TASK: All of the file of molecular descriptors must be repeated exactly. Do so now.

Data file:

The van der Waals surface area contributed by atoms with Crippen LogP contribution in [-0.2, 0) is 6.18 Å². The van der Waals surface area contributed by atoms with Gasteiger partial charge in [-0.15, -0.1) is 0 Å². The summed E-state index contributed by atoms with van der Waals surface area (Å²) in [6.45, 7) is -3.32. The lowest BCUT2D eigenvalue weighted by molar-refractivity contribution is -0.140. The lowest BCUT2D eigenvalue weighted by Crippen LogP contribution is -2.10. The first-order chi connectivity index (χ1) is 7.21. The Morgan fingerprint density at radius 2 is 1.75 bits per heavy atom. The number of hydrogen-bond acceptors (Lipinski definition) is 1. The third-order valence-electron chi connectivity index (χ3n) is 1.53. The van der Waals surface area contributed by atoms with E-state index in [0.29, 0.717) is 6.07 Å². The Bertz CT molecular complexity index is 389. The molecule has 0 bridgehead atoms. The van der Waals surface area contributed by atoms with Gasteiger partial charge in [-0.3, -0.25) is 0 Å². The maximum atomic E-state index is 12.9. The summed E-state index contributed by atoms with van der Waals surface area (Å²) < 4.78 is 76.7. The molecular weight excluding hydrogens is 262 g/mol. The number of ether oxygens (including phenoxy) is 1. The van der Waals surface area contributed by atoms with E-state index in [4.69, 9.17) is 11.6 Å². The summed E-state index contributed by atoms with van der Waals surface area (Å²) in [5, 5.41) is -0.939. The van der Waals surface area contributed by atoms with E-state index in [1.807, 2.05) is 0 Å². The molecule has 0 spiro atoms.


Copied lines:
The van der Waals surface area contributed by atoms with Crippen LogP contribution in [-0.2, 0) is 6.18 Å². The van der Waals surface area contributed by atoms with Gasteiger partial charge in [-0.15, -0.1) is 0 Å². The summed E-state index contributed by atoms with van der Waals surface area (Å²) in [6.45, 7) is -3.32. The lowest BCUT2D eigenvalue weighted by molar-refractivity contribution is -0.140. The lowest BCUT2D eigenvalue weighted by Crippen LogP contribution is -2.10. The first-order chi connectivity index (χ1) is 7.21. The Morgan fingerprint density at radius 2 is 1.75 bits per heavy atom. The number of hydrogen-bond acceptors (Lipinski definition) is 1. The third-order valence-electron chi connectivity index (χ3n) is 1.53. The van der Waals surface area contributed by atoms with E-state index in [0.29, 0.717) is 6.07 Å². The Bertz CT molecular complexity index is 389. The molecule has 0 bridgehead atoms. The van der Waals surface area contributed by atoms with Gasteiger partial charge in [-0.3, -0.25) is 0 Å². The maximum atomic E-state index is 12.9. The summed E-state index contributed by atoms with van der Waals surface area (Å²) < 4.78 is 76.7. The molecular weight excluding hydrogens is 262 g/mol. The number of ether oxygens (including phenoxy) is 1. The van der Waals surface area contributed by atoms with E-state index in [4.69, 9.17) is 11.6 Å². The summed E-state index contributed by atoms with van der Waals surface area (Å²) in [5, 5.41) is -0.939. The van der Waals surface area contributed by atoms with E-state index in [1.807, 2.05) is 0 Å². The molecule has 0 spiro atoms.